“It certainly has been a long time in coming,” he said. “And had it not been for the dogged determination of our advocates - Steve Santarsiero, State Rep. Wendi Thomas, the board members of the Friends and the DCNR to get this moving - this would still have been a dead project. Now I’m very hopeful that with the start of this project, we will be able to offer a brand new vision for visitors to this park, increased visitor programs and a fantastic look to this park that’s been a long time coming.”
The project, which has faced several delays since originally being funded nearly a decade ago, became the focus of coordinated efforts between Sen. Santarsiero, State Rep. Wendi Thomas and the Friends of Washington Crossing.
“I think it was two years ago today that we sat on the porch (of the Mahlon Taylor House) just across the street and had tea and discussed why this project has not been done before now and how we were unified in our efforts that this historic site receive the attention that it deserves,” said Thomas.
Since then, Sen. Santarsiero and Rep. Thomas have worked with both the state Department of General Services (DGS) and the Department of Conservation and Natural Resources (DCNR) to get the project back on track.
“I want to especially thank DCNR Secretary Cindy Adams Dunn for working with us to find the additional funds needed to finally make this project a reality,” said Santarsiero.
“Washington Crossing Historic Park is one of the most significant historic sites in our state and its situation along the Delaware River makes it a gem in our state park system,” said Santarsiero. “The restoration of these buildings will help the Friends of Washington Crossing Park continue their incredible work highlighting the story of the crossing and lifting up the park as a tourist destination.”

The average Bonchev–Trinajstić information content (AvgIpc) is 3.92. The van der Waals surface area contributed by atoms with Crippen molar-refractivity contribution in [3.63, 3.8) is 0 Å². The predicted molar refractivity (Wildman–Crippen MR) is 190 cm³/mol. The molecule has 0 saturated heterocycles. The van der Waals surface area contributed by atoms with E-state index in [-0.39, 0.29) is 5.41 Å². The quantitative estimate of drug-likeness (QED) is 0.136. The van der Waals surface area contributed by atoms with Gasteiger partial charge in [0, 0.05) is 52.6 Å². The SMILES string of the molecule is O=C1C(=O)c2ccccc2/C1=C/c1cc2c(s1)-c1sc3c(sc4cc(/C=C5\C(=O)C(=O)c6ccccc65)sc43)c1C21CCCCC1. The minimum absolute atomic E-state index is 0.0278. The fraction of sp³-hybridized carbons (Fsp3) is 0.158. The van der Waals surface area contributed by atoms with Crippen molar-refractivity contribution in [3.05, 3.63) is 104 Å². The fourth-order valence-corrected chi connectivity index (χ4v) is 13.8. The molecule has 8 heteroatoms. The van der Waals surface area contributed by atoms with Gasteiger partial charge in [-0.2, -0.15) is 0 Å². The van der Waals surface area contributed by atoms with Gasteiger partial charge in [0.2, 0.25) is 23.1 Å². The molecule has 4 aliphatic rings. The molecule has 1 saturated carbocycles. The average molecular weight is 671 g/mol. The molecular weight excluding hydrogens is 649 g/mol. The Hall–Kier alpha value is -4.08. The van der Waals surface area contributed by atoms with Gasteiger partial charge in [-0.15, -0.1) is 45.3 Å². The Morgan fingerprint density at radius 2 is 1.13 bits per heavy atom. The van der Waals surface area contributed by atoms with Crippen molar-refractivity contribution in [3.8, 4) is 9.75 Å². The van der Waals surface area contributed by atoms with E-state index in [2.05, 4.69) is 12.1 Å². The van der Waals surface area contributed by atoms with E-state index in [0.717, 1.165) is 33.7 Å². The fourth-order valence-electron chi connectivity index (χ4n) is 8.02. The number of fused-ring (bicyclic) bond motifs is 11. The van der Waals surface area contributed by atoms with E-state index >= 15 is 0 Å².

“This will prove to be a transformative investment for the Washington Crossing Historic Park” added Godzieba, who portrays George Washington during events at the Park. “The timing of this project is fortuitous since it is only six years until the country celebrates its Sestercentennial – 250 years from independence in 1776.”
“What people don’t realize is 2026 is going to be here before we know it,” said Thomas. “And having projects that commemorate 250 years here will be critically important and a real opportunity to be a spotlight for the entire world as they watch our country celebrate ... This is the perfect project that will work toward that goal to bring everyone here to share our beautiful and deep history that we have here in Washington Crossing.”
Contracts for the project were awarded earlier this year to Jones Masonry Restoration Corp., Chadwick Service Company, QPI Electrical, Wu & Associates, Inc., and Murphy, Quigley Company, Inc. Work began in February and is expected to be completed by the end of the year.